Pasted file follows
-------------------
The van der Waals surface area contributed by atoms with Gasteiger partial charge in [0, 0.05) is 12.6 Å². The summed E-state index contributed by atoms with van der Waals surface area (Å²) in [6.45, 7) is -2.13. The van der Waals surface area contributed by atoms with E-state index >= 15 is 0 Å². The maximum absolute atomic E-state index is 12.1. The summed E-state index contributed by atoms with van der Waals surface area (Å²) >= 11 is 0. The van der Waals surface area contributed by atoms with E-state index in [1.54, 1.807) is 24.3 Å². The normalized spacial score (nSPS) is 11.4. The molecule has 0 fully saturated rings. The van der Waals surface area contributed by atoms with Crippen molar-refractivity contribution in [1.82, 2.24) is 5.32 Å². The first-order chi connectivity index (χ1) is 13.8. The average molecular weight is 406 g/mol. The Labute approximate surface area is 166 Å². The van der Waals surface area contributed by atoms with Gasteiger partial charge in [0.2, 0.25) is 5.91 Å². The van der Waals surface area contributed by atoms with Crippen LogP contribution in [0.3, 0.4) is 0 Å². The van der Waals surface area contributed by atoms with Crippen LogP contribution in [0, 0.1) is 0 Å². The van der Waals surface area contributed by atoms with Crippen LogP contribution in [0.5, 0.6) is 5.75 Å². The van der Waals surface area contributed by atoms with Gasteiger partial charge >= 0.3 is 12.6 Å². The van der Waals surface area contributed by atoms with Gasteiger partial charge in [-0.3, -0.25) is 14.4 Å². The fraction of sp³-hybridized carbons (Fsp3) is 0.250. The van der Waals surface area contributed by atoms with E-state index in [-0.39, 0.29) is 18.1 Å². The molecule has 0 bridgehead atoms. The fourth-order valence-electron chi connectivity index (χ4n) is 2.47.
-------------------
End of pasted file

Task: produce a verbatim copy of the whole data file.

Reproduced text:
The van der Waals surface area contributed by atoms with Gasteiger partial charge in [0, 0.05) is 12.6 Å². The summed E-state index contributed by atoms with van der Waals surface area (Å²) in [6.45, 7) is -2.13. The van der Waals surface area contributed by atoms with E-state index >= 15 is 0 Å². The maximum absolute atomic E-state index is 12.1. The summed E-state index contributed by atoms with van der Waals surface area (Å²) >= 11 is 0. The van der Waals surface area contributed by atoms with E-state index in [1.54, 1.807) is 24.3 Å². The normalized spacial score (nSPS) is 11.4. The molecule has 0 fully saturated rings. The van der Waals surface area contributed by atoms with Crippen molar-refractivity contribution in [1.82, 2.24) is 5.32 Å². The first-order chi connectivity index (χ1) is 13.8. The average molecular weight is 406 g/mol. The Labute approximate surface area is 166 Å². The van der Waals surface area contributed by atoms with Gasteiger partial charge in [0.2, 0.25) is 5.91 Å². The van der Waals surface area contributed by atoms with Crippen LogP contribution in [0.3, 0.4) is 0 Å². The van der Waals surface area contributed by atoms with Crippen LogP contribution in [0, 0.1) is 0 Å². The van der Waals surface area contributed by atoms with Crippen LogP contribution in [0.5, 0.6) is 5.75 Å². The van der Waals surface area contributed by atoms with Gasteiger partial charge >= 0.3 is 12.6 Å². The van der Waals surface area contributed by atoms with Gasteiger partial charge in [-0.3, -0.25) is 14.4 Å². The fraction of sp³-hybridized carbons (Fsp3) is 0.250. The van der Waals surface area contributed by atoms with E-state index in [-0.39, 0.29) is 18.1 Å². The molecule has 0 bridgehead atoms. The fourth-order valence-electron chi connectivity index (χ4n) is 2.47.